With $1.5 Billion Redevelopment Plan Canceled, State Center to be Studied for an Arena

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An artist’s rendering of the stalled redevelopment design for State Center, via Profiles

Instead of having a grocery store and housing and offices, the State Center redevelopment area may one day have a sports arena.

The Maryland Stadium Authority yesterday approved a request to conduct a “site assessment and development study” to determine whether an arena should be built on the publicly owned land known as State Center.

The vote comes two and a half months after Gov. Larry Hogan, state Comptroller Peter Franchot and Treasurer Nancy Kopp voted at a Board of Public Works meeting to rescind leases and withdraw support for a $1.5 million mixed-use development on the 28-acre State Center property.

Franchot suggested at the public works meeting that the land be considered for a multi-purpose arena similar to the Verizon Center in Washington, D.C., and Hogan said he would ask the stadium authority to study the idea on a “fast track” basis.

At the meeting yesterday, Maryland Stadium Authority Executive Director Michael Frenz and Assistant Vice President for Capital Projects Al Tyler said the study would cost about $30,000 and be led by Crossroads Consulting of Tampa, Fla. They said the study could begin within 30 to 35 days and be complete within several months.

“It’s an assessment of the site to accommodate an arena,” said stadium authority board chairman Thomas Kelso. “The funding for this will come from the Department of General Services. We’re just being asked to conduct the work.”

City and state officials have had discussions for years about possible ways to build an arena to replace the aging Royal Farms Arena at 201 W. Baltimore Street downtown. One idea called for expanding the Baltimore Convention Center and constructing a hybrid arena and convention facility where the Sheraton Inner Harbor Hotel is now.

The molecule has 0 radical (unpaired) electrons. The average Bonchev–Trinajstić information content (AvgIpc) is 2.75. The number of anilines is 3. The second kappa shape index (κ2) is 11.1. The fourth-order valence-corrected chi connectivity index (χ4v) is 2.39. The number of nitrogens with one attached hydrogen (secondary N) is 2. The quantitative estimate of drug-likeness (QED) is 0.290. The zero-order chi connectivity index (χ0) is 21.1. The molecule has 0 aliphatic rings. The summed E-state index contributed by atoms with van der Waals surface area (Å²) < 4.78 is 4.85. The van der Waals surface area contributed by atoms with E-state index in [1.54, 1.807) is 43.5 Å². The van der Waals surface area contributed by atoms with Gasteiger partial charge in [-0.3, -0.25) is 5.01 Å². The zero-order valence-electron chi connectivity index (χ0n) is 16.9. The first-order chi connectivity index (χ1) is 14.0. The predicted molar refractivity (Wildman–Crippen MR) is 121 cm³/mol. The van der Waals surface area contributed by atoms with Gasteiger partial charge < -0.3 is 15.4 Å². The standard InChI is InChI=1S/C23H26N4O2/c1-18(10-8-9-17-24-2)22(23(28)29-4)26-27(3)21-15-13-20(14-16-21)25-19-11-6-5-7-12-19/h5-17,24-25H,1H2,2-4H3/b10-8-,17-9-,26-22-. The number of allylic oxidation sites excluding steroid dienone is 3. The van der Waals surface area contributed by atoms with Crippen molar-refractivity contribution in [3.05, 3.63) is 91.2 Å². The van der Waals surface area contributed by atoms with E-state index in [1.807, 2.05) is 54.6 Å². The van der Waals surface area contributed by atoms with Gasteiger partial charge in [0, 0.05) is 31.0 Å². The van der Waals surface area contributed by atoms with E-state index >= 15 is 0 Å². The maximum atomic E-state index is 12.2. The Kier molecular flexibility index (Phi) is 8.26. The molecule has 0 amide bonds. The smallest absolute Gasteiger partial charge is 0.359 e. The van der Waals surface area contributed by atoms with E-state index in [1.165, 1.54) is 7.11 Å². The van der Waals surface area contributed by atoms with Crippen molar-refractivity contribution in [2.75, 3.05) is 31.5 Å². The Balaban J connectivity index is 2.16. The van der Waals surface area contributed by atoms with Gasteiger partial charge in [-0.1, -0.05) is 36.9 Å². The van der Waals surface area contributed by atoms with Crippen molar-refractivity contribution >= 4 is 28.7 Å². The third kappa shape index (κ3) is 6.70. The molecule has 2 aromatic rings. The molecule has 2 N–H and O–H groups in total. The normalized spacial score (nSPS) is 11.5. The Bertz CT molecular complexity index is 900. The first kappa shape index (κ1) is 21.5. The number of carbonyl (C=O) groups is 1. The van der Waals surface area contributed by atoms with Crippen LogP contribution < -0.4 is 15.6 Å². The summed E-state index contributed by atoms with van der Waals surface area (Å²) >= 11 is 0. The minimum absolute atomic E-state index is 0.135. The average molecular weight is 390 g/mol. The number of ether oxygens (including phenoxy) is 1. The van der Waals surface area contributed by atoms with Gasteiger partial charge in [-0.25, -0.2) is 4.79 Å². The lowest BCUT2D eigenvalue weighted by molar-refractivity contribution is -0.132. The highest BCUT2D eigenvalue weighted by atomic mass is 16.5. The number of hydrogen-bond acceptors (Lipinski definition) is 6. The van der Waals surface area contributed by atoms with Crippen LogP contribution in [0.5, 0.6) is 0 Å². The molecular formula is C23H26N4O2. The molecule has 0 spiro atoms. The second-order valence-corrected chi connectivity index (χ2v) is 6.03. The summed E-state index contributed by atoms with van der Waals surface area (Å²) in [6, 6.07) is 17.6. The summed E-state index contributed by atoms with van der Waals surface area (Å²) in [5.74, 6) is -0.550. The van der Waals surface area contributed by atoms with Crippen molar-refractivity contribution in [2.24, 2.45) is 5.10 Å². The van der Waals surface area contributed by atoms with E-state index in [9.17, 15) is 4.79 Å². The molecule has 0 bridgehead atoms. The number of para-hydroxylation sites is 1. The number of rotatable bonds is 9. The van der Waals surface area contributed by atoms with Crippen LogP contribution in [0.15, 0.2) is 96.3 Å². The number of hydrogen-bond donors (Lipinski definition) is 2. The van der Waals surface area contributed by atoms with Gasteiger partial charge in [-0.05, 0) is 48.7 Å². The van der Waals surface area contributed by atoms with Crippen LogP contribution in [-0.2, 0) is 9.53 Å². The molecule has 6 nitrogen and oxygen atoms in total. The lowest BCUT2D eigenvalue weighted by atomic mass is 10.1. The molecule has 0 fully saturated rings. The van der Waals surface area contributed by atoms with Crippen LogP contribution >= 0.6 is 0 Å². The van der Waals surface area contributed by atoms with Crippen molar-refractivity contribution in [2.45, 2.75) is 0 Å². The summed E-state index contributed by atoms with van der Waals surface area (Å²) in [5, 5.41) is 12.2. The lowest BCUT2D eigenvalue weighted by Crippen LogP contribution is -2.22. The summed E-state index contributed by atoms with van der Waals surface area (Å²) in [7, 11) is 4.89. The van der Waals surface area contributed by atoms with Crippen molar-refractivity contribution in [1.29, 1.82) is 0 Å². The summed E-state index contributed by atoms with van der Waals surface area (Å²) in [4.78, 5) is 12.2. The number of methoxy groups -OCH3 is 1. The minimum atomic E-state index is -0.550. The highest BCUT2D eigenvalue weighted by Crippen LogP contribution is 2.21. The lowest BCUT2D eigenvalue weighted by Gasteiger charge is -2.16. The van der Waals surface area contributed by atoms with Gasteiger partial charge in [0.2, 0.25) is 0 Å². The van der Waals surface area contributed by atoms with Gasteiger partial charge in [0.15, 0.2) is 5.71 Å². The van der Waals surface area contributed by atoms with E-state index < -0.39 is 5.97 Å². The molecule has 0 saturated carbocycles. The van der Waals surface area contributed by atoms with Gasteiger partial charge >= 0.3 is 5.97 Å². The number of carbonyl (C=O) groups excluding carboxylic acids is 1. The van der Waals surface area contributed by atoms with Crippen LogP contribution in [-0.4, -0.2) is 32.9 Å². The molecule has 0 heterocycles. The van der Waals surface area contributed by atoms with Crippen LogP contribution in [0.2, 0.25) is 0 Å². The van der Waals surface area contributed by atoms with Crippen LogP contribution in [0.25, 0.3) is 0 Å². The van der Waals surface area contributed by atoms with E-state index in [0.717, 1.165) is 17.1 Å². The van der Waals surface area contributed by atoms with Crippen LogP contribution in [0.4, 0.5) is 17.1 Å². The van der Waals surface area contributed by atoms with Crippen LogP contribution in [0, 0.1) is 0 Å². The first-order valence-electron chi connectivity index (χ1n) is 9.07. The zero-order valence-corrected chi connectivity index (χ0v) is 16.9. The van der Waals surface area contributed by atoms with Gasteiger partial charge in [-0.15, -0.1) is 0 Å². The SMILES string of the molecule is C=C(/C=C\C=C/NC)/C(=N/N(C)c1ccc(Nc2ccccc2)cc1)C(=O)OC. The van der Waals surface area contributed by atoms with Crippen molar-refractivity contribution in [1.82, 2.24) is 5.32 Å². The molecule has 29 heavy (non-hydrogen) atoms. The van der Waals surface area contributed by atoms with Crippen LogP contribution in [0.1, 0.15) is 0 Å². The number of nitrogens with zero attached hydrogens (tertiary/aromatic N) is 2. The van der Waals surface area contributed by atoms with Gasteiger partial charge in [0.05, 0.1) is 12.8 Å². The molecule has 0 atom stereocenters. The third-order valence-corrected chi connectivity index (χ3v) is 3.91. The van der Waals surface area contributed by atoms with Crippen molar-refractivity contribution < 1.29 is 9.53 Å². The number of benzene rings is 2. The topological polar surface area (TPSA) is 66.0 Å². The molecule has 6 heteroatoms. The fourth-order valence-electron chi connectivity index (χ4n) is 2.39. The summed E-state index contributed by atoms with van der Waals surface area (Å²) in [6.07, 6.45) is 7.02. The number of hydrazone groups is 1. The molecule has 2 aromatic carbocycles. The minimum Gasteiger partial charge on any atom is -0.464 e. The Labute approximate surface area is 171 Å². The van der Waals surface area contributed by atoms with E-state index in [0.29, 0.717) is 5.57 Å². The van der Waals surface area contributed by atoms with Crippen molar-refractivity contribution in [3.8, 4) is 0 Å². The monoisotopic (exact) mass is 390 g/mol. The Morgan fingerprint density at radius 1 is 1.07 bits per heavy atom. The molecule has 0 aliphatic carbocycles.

State Center is bounded roughly by Howard Street to the east, Martin Luther King Jr. Boulevard to the south, and the Bolton Hill and Madison Park neighborhoods on the north and west. The state’s light rail line and the Metro subway line serve the area, making it a logical site for transit-oriented development.

The cancelled development plan called for the State Center area to be rebuilt in phases to contain 2,000 residences, two million square feet of office space and room for retailers, such as a full-service grocery store.

Frenz said the new study will consist of two parts: analyzing the site to determine whether it is suitable for an arena and contacting developers and other stakeholders to find out what other development ideas they might have for State Center.

Board member Leonard Attman asked whether the study will include looking at other sites for an arena. He was told this study will only look at options for State Center.

Developers of the State Center project say they still would like to move ahead with their project and have asked Hogan to meet with them. They also are parties in a lawsuit that is expected to go to court later this year.

This story has been corrected to reflect that the developers of State Center did not sue the State of Maryland, but rather have responded to a lawsuit filed initially by the state.

Ed Gunts

Ed Gunts

Ed Gunts is a local freelance writer and the former architecture critic for The Baltimore Sun.
Ed Gunts


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1 COMMENT

  1. That erroneous rendering of the Howard Street light rail typifies the crazy hype on the State Center Project. Howard Street will not be narrowed to one or two lanes adjacent to State Center as shown here. Howard will actually carry a greater share of the area’s traffic than it does now because its intersection with MLK Boulevard is to be redesigned to feed it more directly.

    For many years, the City has declined to install a crosswalk or make pedestrian improvements to facilitate pedestrian crossing to the Preston Street sidewalk next to the Armory (shown here to the right) and feeding the subway entrance just beyond to the west. Nothing will change in the future to make it more feasible than it is now.

    As for a new arena, the first decision must be whether to build it and how to pay for it. Then the various alternative sites can be compared and one can be selected. My simple preference is Camden Yards just north of the Ravens Stadium.

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